A couple of weeks ago I was lucky enough to visit Devilfish Brewery, since I first came across their beers I have been very impressed and so it was a treat to meet the people that make them and see where the beer is born.
Very hoppy American beers are more and more present in the UK bottled beer market and increasingly they are being produced by British breweries, Devilfish take this one step further and base all of their beers on highly hopped recipes using large quantities of US and New World hops in their brewing.
Devilfish is a micro-brewery and is sited in a farm building in the countryside near bath, the plant is a 4.5 barrel plant at present but talking to Andy Jones he would like it to increase as demand allows maybe even up to 20 barrels. At present demand outstrips production and so as to not compromise on quality Devilfish brew only two days a week, making sure that each brew is as well crafted as the last and ensuring that each pint of Devilfish is up to the high standard which has been set.
Sadly this does mean that it can be a challenge to find a Devilfish, but the beers are often present at beer festivals, pubs in the local area will have them on as guest beers and if not the brewery does sell direct in poly barrels (I bought one for last Christmas and New Years celebrations).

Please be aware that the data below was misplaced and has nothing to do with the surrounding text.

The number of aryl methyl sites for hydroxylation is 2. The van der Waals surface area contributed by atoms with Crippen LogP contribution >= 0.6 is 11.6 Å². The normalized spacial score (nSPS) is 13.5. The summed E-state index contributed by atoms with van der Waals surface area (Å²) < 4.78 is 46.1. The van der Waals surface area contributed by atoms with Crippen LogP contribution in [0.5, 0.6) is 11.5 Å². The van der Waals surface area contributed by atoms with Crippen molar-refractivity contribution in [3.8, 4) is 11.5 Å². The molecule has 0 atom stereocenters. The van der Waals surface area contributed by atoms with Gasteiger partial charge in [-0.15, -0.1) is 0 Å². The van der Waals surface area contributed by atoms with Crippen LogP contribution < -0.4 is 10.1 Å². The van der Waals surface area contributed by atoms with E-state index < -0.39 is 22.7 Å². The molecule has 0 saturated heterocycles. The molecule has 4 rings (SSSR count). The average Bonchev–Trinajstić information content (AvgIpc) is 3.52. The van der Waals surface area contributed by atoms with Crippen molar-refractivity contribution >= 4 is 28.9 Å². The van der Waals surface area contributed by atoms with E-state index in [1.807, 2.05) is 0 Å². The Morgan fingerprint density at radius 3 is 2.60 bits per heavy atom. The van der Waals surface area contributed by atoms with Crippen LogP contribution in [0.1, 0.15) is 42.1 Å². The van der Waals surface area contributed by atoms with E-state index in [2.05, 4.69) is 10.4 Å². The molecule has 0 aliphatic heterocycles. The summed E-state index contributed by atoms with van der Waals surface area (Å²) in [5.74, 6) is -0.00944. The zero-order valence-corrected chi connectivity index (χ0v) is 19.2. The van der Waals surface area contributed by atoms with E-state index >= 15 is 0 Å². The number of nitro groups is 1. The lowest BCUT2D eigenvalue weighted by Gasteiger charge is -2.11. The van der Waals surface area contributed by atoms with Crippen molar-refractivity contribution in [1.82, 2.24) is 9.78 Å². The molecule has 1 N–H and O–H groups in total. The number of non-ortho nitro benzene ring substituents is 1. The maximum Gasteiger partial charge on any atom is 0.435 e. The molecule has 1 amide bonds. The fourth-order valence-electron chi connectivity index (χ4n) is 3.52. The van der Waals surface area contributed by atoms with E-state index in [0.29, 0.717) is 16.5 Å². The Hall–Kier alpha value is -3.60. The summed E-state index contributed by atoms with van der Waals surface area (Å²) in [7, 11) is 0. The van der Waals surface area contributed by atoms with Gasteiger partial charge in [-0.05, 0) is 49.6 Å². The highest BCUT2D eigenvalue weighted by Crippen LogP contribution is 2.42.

Andy feels that in general brewing in the UK is positive with each brewer taking their own direction bringing variety to the beers available. But that the “almost criminal” level of duty on breweries and beer is making it a much more difficult environment to work in.
In the case of Devilfish the direction is to brew high quality American and New World style beers and certainly not to scrimp on the hops added. This does put Devilfish in contention with some of the US brewers beers and personally I think they do quite well, especially as they avoid the very high ABV which the US brewers seem to insist on.
I asked Andy why he felt that US style beers were doing so well in the UK? He felt that people were discovering them in America and because of the association of poor beer with America they are surprised when they come across such good beer. Then they are bringing them back, or seeking them out over here and in the process introducing their friends to them.
This coupled with the adventurous nature of American brewing has lead to the way American beers have spread so rapidly in the UK.
Devilfish is highly branded, the “Devil Fish” logo is uniform across the beers with alteration dependant on the beer name and style. Andy feels that this gives the beer a real identity, something which people will associate with the Devilfish taste and know what to expect.
The name Devilfish was chosen as it “sounds slightly American” but also from the TB303 “Devilfish” modification – for those classic electronic music fans out there.
So for those who have not tried a Devilfish, here are their beers
Devilfish would like to produce an even greater range of beers (capacity allowing) with a wheat beer next on the wish list, I would expect an interesting hop filled take on the classic wheat beer – I will keep you posted with a review as soon as I get a chance to taste it.
If you would like to try a Devilfish then there is a list of the pubs which serve them on their website or you can contact them direct to order some beer.
Thanks to Andy and the team for taking the time to show us their brewery and for brewing a fantastic range of beers.